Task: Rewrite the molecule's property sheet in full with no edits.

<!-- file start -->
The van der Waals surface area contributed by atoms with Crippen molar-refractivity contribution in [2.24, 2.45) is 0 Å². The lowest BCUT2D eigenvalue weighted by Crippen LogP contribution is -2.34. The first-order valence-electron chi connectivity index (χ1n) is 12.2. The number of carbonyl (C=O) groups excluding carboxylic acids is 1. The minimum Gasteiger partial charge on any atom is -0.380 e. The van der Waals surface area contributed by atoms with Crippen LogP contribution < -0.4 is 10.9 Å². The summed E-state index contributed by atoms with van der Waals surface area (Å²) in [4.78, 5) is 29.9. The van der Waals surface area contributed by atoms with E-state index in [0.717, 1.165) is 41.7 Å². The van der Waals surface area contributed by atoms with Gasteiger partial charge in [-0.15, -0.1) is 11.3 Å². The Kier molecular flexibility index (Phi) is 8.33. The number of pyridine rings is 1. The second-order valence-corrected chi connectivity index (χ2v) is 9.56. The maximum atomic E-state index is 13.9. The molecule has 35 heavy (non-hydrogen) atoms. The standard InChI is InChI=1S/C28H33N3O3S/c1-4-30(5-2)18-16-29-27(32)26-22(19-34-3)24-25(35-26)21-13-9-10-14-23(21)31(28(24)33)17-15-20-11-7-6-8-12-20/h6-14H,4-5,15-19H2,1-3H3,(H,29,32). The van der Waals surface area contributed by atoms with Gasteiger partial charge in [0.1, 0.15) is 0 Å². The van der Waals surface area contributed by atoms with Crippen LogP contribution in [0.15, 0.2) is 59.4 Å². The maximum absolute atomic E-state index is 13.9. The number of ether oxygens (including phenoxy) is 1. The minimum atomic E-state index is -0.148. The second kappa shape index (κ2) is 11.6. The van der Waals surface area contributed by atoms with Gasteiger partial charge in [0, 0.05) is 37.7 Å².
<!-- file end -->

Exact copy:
The van der Waals surface area contributed by atoms with Crippen molar-refractivity contribution in [2.24, 2.45) is 0 Å². The lowest BCUT2D eigenvalue weighted by Crippen LogP contribution is -2.34. The first-order valence-electron chi connectivity index (χ1n) is 12.2. The number of carbonyl (C=O) groups excluding carboxylic acids is 1. The minimum Gasteiger partial charge on any atom is -0.380 e. The van der Waals surface area contributed by atoms with Crippen LogP contribution < -0.4 is 10.9 Å². The summed E-state index contributed by atoms with van der Waals surface area (Å²) in [4.78, 5) is 29.9. The van der Waals surface area contributed by atoms with E-state index in [0.717, 1.165) is 41.7 Å². The van der Waals surface area contributed by atoms with Gasteiger partial charge in [-0.15, -0.1) is 11.3 Å². The Kier molecular flexibility index (Phi) is 8.33. The number of pyridine rings is 1. The second-order valence-corrected chi connectivity index (χ2v) is 9.56. The maximum atomic E-state index is 13.9. The molecule has 35 heavy (non-hydrogen) atoms. The standard InChI is InChI=1S/C28H33N3O3S/c1-4-30(5-2)18-16-29-27(32)26-22(19-34-3)24-25(35-26)21-13-9-10-14-23(21)31(28(24)33)17-15-20-11-7-6-8-12-20/h6-14H,4-5,15-19H2,1-3H3,(H,29,32). The van der Waals surface area contributed by atoms with Gasteiger partial charge in [0.1, 0.15) is 0 Å². The van der Waals surface area contributed by atoms with Crippen LogP contribution in [0.15, 0.2) is 59.4 Å². The maximum absolute atomic E-state index is 13.9. The number of ether oxygens (including phenoxy) is 1. The minimum atomic E-state index is -0.148. The second kappa shape index (κ2) is 11.6. The van der Waals surface area contributed by atoms with Gasteiger partial charge in [0, 0.05) is 37.7 Å².